5 of the Best: Double Acts

Posted: August 22, 2014 in Uncategorized

Chemistry. That almost indefinable connection between two actors that is capable of making mediocre material and good material great. Two performers who just seem to naturally bounce off each other, taking them far beyond what they are capable of on their own. So, to celebrate those duos with the effortless rapport that makes everything they do together immediately watchable, here are 5 of my favourite on-screen double acts.

Abbott and Costello

Best Parody Films - Abbott and Costello Meet Frankenstein

Originally a a vaudeville double act, Bud and Lou rose through the ranks and at one time were among the most bankable stars in Hollywood. The skinny, grumpy Abbott is arguably the greatest straight man of all time, his gravel voice, base sneakiness and ever-growing exasperation being the perfect foil for his squeaky sidekick. The rotund Costello was a bundle of idiotic nervous energy, easily befuddled and as sweet and charming an on-screen presence as he was the opposite off-camera. Their interplay was slick, refined through years of vaudeville, but still flowed naturally, the material always feeling fresh and natural no matter how many times they performed it. Here were two men who elevated each other through well defined personas and crisp interplay, the very definition of a double-act.

Must watch: Abbott and Costello meet Frankenstein

Pegg and Frost

In an era where the traditional double act is almost dead, here are two men keeping it going. There on-screen partnership started in the sitcom “Spaced” (which also brought them together with directorial collaborator Edgar Wright) but they had been close friends for years before that. Both are naturally gifted individual performers with their own independent careers but their best work (by far) has been in tandem. Rather than rely on one dynamic they have taken each film made together as an opportunity to explore different facets of the double act, from the tight established friendships in “Shawn of the Dead” and “Paul”, the meditation on odd couple buddy movies in “Hot Fuzz”, and the disintegration of an old friendship in “The World’s End”. Making of all these stand out is an intelligence far above that normally seen in genre movies and a flexibility that both offer as performers. The quintessential modern double-act, and hopefully there will be many more entries in their canon.

Must watch: Shawn of the Dead

Travolta and Jackson

How can a double act appear on this list on the basis of one movie? When the movie is “Pulp Fiction” and the double act are Travolta and Jackson. Possibly the most iconic moment of one of the finest films of the 1990s is simply two guys in a car making smalltalk. Their chemistry is undeniable; two actors delivering performances as strong as they ever managed playing two characters who needed each other but didn’t know it.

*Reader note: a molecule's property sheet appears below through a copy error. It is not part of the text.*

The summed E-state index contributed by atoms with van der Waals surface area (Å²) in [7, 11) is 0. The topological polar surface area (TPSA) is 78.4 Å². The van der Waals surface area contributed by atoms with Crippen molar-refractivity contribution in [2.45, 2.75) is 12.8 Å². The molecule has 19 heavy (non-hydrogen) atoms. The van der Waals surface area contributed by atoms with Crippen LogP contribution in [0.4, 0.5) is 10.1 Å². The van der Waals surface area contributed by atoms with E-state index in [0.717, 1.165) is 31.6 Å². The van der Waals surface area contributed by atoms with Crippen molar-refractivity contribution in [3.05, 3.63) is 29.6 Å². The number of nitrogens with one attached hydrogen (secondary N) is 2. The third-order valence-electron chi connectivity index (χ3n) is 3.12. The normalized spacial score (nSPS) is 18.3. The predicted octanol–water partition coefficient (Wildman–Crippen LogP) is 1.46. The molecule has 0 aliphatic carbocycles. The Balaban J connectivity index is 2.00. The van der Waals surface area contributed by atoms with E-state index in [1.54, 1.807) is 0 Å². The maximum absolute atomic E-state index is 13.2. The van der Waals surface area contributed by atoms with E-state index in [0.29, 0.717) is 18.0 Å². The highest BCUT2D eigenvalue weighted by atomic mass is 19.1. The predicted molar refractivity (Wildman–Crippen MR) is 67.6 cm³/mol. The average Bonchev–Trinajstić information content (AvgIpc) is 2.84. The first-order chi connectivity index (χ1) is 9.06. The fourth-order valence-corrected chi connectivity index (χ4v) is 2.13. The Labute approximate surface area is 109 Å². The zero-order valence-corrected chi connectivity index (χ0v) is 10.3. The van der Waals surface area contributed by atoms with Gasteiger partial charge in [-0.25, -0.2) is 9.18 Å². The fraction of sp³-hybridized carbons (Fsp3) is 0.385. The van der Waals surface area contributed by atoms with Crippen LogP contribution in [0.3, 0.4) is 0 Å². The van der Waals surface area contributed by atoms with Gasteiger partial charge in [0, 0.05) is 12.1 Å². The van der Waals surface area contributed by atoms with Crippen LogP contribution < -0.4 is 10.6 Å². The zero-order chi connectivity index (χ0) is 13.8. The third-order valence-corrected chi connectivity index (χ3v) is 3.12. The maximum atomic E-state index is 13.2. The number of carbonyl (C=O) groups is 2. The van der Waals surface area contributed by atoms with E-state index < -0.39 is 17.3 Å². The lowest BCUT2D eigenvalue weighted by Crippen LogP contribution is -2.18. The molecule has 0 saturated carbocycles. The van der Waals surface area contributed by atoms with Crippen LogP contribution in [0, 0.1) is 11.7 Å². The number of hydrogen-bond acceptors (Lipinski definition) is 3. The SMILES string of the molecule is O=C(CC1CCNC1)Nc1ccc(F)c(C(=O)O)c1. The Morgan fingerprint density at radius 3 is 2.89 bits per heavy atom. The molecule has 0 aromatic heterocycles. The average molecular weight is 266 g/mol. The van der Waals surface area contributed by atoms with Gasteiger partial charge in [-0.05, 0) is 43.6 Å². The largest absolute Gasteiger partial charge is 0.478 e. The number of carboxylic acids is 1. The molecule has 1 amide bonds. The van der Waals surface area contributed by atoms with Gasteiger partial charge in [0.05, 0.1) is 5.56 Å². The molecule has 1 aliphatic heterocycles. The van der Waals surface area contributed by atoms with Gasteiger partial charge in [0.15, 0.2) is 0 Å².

They re-teamed later on for the John McTiernan military mystery “Basic”, but the best thing to do is to pretend that film didn’t happen.

Must watch: Pulp Fiction

Powell and Loy

As Nick and Nora Charles, the husband and wife detective team at the centre of “The Thin Man” film series, William Powell and Myrna Loy captured the hearts of a generation of cinema goers in the 1930s. Powell was the witty urbane sleuth, a man with confidence, style and underworld connections. Loy was his dazzling wife, a woman who was every bit his equal, as capable of putting him down with a sly one-liner as a withering look. They worked together 14 times, including best picture winner “The Great Ziegfried’ (a strong contender for the worst Oscar winning film of all time) but Nick and Nora were the roles that really defined them as a duo, bringing the best out of them both.

Must watch: After the Thin Man.

Matthau and Lemmon

Many duos have been called “the original odd couple” but these two are the genuine article, establishing their double act in an adaptation of Neil Simon’s broadway play. As the uptight Felix and slovenly Oscar Lemmon and Matthau reinvigorated the notion of the double act, both simultaneously the straight man and the comic, making simon’s expert one-liners zing. They worked together nine times in total, including in the shamefully forgotten Billy Wilder comedy “The Fortune Cookie” and the under-appreciated remake of “His Girl Friday”, “The Front Page”, again with Wilder in the director’s chair. Their double act was rekindled for a late career renaissance with mixed results, ranging from the entertaining (“Grumpy Old Men”) to the execrable (“Out To Sea”), but through it all their perfectly poised dynamic, enduring talent and obvious friendship made them a watchable duo.

Must watch: The Odd Couple

Of course thee are many that could (and perhaps should) have made the list, so apologies for any glaring omissions, and particularly to fans of Laurel & Hardy, Wilder & Pryor, Hope & Crosby and Ferrell & Reilly; all of whom could easily have made this list on a different day. No apologies at all to fans of Martin & Lewis however. They were awful. Just awful.

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